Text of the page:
>access-list 150 deny tcp any any eq ftp-data
    >access-list 150 permit tcp any eq ftp-data any
    >access-list 150 deny icmp any any echo
    >access-list 150 permit icmp any any
    >access-list 150 permit tcp any any eq ident
    >access-list 150 permit tcp any any eq smtp
    >access-list 150 permit udp any eq domain any
    >access-list 150 deny ip any any


    just so that the router works for the normal internet stuff (http,
    pop3 email, ftp) while numerous Blaster (and possibly other) inbound
    traffic does not keep the line up for long enough to stretch my normal
    20hr/mo online time to beyond 250hrs/mo and get me kicked off the
    flat-rate ISP !!

    I am getting a Blaster attack every minute at least, from different
    people.

    Until a few months ago, I was able to use

    >access-list 100 deny udp any any eq netbios-ns
    >access-list 100 deny udp any any eq netbios-dgm
    >access-list 100 deny udp any any eq netbios-ss
    >access-list 100 deny udp host 0.0.0.0 eq 135 any
    >access-list 100 permit ip any any


    (straight out of the Cisco 800 handbook) and that worked for the
    previous 3 years without a single problem.

    Times are changing...

    Is the above sort of thing possible on the Linksys 54G wifi broadband
    router, or would people rely on the fact that with broadband nobody
    cares (or notices) what gets retransmitted following the receipt of
    Blaster packet?


    Peter.
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    Return address is invalid to help stop junk mail.
    E-mail replies to but remove the X and the Y.
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    Peter, Dec 6, 2003
    #5
  6. In article <1070646350.91342@sj-nntpcache-5>,
    Phillip Remaker <> wrote:
    :Well, all of the Linksys models stop all unsolicited inbound traffic on the
    :"WAN" port unless explicitly permitted (since it is really a Network Address
    :Translation (NAT) box, not a 'router'), so that should stop the probing at
    :the door.

    And how do they do that for UDP? How can they tell whether the traffic
    is "unsolicited" ?

    Linksys has an extensive model line, and not all of the models use
    any kind of stateful inspection.
    --
    Suppose there was a test you could take that would report whether
    you had Free Will or were Pre-Destined. Would you take the test?
     
    Walter Roberson, Dec 6, 2003
    #6
  7. Peter

    Rik Bain Guest

    On Sat, 06 Dec 2003 11:59:21 -0600, Walter Roberson wrote:

    > In article <1070646350.91342@sj-nntpcache-5>, Phillip Remaker
    > <> wrote: :Well, all of the Linksys models stop all
    > unsolicited inbound traffic on the :"WAN" port unless explicitly
    > permitted (since it is really a Network Address :Translation (NAT) box,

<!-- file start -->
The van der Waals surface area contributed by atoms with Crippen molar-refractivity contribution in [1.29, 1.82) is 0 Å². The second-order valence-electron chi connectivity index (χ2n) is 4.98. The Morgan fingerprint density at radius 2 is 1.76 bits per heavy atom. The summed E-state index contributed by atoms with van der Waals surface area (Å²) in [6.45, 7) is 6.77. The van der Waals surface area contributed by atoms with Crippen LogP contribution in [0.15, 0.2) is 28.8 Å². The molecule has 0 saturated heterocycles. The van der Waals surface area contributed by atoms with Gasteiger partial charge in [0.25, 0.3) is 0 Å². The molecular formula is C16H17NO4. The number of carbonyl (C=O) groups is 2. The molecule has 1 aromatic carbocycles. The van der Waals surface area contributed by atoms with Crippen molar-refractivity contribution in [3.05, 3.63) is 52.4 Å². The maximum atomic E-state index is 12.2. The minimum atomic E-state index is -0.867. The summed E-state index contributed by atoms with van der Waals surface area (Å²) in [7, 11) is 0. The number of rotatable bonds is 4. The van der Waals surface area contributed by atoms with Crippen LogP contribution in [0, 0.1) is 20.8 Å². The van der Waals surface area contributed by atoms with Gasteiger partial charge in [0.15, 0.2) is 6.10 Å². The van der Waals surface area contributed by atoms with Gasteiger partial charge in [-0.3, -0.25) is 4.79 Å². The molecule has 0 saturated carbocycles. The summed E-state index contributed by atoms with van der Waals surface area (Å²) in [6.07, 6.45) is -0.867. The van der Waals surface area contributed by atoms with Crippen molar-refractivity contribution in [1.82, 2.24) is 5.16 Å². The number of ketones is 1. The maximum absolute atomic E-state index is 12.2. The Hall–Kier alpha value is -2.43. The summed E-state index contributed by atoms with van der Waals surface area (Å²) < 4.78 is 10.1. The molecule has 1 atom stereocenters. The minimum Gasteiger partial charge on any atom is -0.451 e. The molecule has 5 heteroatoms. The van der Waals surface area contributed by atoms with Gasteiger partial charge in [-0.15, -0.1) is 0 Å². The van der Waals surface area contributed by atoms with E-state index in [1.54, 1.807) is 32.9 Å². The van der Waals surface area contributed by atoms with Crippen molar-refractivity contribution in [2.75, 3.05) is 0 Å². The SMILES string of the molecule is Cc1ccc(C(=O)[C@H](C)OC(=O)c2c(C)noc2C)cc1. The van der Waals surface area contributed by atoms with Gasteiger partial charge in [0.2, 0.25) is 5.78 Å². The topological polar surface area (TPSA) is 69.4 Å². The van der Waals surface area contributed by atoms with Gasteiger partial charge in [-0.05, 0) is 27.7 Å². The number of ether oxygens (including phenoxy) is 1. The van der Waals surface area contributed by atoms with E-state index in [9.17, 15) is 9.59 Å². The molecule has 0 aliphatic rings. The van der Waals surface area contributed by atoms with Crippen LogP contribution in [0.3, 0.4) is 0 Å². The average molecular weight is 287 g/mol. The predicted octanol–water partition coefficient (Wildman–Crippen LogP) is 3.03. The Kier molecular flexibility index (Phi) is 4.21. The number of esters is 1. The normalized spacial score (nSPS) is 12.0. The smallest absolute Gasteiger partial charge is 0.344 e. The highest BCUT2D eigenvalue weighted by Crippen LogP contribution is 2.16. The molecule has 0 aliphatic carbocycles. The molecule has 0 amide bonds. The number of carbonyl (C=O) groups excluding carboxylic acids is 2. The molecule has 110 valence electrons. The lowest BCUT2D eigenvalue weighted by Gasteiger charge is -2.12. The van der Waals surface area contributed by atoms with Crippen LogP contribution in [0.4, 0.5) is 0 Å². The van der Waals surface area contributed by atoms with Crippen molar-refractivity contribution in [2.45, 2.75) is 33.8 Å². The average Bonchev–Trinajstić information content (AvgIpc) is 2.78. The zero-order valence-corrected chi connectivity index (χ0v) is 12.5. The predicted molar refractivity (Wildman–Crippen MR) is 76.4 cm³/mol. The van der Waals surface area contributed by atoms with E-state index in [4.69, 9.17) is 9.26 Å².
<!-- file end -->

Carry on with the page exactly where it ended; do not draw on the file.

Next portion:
> not a 'router'), so that should stop the probing at :the door.
    >
    > And how do they do that for UDP? How can they tell whether the traffic
    > is "unsolicited" ?
    >
    > Linksys has an extensive model line, and not all of the models use any
    > kind of stateful inspection.


    It builds a translation for the outbound UDP stream, and subsequent
    packets are permitted in.

    If I were to send a UDP datagram to one of these devices, and it does not
    have a translation for that particular port to an internal host, the
    packet will be dropped.
     
    Rik Bain, Dec 6, 2003
    #7
  8. Peter

    Peter Guest

    Rik Bain <> wrote:

    >> In article <1070646350.91342@sj-nntpcache-5>, Phillip Remaker
    >> <> wrote: :Well, all of the Linksys models stop all
    >> unsolicited inbound traffic on the :"WAN" port unless explicitly
    >> permitted (since it is really a Network Address :Translation (NAT) box,
    >> not a 'router'), so that should stop the probing at :the door.
    >>
    >> And how do they do that for UDP? How can they tell whether the traffic
    >> is "unsolicited" ?
    >>
    >> Linksys has an extensive model line, and not all of the models use any
    >> kind of stateful inspection.

    >
    >It builds a translation for the outbound UDP stream, and subsequent
    >packets are permitted in.
    >
    >If I were to send a UDP datagram to one of these devices, and it does not
    >have a translation for that particular port to an internal host, the
    >packet will be dropped.


    The One I was thinking of was WRT54G-UK, details at


    http://uk.insight.com/apps/productpresentation/index.php?product_id=LNKNA03D8S

    This one is going to be getting Blaster attacks all day long... but it
    needs to work for www, email, ftp, and also yahoo and hotmail
    messenger.

    Re the messenger, the yahoo one can be configured to use http only and
    the msn one can too I think... The file transfer in both of these
    stops working (even through a wide-open Cisco router) but that's OK.


    Peter.
    --
    Return address is invalid to help stop junk mail.
    E-mail replies to but remove the X and the Y.
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    Peter, Dec 9, 2003
    #8